This painting illustrates the famous New Testament story of Jesus encountering a Samaritan woman at Jacob’s well. He asks her for water, and she responds, “How is it that thou, being a Jew, askest drink of me, which am a woman of Samaria? for the Jews have no dealings with the Samaritans.”1 The Jews of this time regarded the Samaritans as unclean, and they avoided them. Jesus tells her that if she knew who He was, she would ask Him for a drink, and He would give her living water.
When the Samaritan woman asks how he could have living water, Jesus answers, “Whosoever drinketh of this water shall thirst again: But whosoever drinketh of the water that I shall give him shall never thirst; but the water that I shall give him shall be in him a well of water springing up into everlasting life.”2 The woman asks for this water, and Jesus tells her to call her husband and come back. When she says she isn’t married, Jesus replies that she has had five husbands, and “he whom thou now hast is not thy husband,” to which she says, “Sir, I perceive that thou art a prophet.”3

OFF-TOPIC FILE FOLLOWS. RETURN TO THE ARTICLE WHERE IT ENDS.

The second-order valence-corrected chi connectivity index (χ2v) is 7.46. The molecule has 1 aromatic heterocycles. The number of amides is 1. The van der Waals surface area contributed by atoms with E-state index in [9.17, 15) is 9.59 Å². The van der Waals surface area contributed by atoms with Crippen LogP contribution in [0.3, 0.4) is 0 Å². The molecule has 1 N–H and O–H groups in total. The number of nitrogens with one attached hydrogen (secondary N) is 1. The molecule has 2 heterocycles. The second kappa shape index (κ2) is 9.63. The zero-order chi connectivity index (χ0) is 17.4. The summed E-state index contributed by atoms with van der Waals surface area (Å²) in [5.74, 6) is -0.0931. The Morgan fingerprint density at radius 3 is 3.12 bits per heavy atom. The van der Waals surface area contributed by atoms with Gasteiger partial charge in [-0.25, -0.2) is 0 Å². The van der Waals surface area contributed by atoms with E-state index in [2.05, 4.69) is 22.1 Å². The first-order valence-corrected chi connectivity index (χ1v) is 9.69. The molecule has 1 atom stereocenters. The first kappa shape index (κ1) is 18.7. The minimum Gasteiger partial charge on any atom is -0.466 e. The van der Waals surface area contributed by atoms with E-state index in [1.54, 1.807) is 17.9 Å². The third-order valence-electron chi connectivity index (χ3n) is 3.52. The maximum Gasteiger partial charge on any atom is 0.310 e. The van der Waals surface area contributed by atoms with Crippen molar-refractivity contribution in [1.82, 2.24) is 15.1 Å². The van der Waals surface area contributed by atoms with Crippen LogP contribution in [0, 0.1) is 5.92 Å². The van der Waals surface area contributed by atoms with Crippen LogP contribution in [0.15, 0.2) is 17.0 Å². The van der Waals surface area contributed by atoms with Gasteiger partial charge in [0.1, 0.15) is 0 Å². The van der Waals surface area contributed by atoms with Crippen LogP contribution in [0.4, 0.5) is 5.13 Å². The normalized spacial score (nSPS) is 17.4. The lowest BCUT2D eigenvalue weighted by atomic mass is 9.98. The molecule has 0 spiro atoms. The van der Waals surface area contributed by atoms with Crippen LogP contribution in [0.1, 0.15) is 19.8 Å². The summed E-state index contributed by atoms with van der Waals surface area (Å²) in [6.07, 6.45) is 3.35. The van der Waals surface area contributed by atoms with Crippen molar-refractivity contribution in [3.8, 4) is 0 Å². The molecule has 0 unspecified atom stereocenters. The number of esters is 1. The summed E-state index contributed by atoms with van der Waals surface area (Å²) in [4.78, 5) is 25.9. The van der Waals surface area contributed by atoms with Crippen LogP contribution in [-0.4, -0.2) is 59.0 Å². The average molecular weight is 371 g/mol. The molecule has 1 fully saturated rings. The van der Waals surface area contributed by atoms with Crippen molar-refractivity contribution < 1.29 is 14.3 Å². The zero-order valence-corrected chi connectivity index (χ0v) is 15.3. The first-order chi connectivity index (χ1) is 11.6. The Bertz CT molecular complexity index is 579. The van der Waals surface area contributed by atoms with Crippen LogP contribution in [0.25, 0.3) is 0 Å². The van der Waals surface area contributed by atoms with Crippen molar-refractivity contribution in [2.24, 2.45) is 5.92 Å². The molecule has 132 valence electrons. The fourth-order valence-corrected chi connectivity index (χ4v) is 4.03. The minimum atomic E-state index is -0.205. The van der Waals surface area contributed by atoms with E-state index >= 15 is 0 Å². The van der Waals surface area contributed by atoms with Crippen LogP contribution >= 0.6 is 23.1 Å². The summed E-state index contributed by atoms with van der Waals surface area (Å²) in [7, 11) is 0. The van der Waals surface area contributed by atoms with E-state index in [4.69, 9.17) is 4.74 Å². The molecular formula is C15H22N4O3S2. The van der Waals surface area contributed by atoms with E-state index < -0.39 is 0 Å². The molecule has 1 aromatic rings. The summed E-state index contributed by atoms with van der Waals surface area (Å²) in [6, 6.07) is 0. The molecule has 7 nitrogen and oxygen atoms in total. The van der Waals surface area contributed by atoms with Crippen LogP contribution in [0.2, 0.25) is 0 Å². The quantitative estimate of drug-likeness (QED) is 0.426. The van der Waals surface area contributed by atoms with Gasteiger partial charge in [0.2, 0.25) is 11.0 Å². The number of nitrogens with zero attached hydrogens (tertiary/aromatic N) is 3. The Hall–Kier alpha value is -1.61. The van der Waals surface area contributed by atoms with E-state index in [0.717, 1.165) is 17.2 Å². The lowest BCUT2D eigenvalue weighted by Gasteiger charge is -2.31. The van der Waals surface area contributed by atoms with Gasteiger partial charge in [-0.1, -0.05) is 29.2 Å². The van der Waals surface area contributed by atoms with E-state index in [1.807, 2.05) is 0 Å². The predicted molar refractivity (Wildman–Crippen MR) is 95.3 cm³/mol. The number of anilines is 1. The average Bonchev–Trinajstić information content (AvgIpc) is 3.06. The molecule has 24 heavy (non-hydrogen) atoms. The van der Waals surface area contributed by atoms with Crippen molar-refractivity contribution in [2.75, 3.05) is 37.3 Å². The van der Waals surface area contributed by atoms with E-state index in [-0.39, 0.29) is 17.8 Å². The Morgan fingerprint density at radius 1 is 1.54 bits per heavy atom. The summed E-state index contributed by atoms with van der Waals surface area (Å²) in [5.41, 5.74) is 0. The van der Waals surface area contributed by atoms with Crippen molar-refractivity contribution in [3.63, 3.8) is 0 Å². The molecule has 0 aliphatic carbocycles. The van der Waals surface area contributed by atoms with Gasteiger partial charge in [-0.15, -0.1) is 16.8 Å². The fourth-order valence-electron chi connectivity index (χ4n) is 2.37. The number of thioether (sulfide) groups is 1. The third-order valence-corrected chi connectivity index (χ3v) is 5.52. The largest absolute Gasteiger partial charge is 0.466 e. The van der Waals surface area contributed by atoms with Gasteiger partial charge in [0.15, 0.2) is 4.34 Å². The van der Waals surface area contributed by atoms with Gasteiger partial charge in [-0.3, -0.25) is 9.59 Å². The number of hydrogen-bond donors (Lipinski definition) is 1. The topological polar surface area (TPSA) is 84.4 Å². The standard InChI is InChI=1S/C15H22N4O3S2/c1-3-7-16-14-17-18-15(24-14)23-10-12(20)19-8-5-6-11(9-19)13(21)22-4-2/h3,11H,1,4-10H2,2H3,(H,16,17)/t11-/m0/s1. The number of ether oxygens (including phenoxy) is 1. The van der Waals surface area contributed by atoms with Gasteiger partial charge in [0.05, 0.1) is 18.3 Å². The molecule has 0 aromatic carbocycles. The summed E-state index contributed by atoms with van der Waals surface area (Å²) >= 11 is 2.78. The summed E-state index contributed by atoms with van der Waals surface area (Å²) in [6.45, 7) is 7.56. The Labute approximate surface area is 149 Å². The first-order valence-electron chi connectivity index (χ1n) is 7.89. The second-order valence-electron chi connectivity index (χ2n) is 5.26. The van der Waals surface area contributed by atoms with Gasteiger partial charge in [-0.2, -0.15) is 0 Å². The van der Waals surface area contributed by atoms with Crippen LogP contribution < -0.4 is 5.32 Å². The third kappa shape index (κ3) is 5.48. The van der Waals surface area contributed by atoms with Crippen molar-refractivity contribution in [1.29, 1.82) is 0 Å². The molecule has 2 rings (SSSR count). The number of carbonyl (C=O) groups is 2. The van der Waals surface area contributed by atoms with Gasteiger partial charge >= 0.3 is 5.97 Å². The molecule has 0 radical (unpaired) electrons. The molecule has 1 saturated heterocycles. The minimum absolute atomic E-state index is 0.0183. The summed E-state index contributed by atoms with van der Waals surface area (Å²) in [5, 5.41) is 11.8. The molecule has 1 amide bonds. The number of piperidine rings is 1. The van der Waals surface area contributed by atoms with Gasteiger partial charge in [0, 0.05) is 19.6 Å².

Bloch has shown Jesus and the Samaritan woman in the midst of their conversation. Christ sits by the well, shaded by a tree. “He makes a gesture that denotes speech as they converse, and the woman acknowledges His discernment of her circumstances. The intent, yet comfortable, gaze between them speaks of the perfect love of the Savior and His ability to draw others to Him. The woman does not shrink back but leans forward to hear His words. In the background, the disciples are returning from the city where they have purchased food.”4
Bloch’s landscape and clothing choices for this painting, as well as other, was influenced “more by a long-standing Italian tradition of depicting New Testament scenes rather than by the historical and cultural reality of first-century Galilee and Judea.”5
Further reading: “The Life of Christ Painted by Carl Heinrich Bloch”
Further reading: “Lift Up Your Eyes”
- John 4:9
- John 4:13-14
- John 4:15-19
- Dawn C. Pheysey and Richard Neitzel Holzapfel, The Master’s Hand: the Art of Carl Heinrich Bloch (Salt Lake City: Deseret Book, 2010) 83.
- Dawn C. Pheysey and Richard Neitzel Holzapfel, The Master’s Hand: the Art of Carl Heinrich Bloch (Salt Lake City: Deseret Book, 2010) 4-5.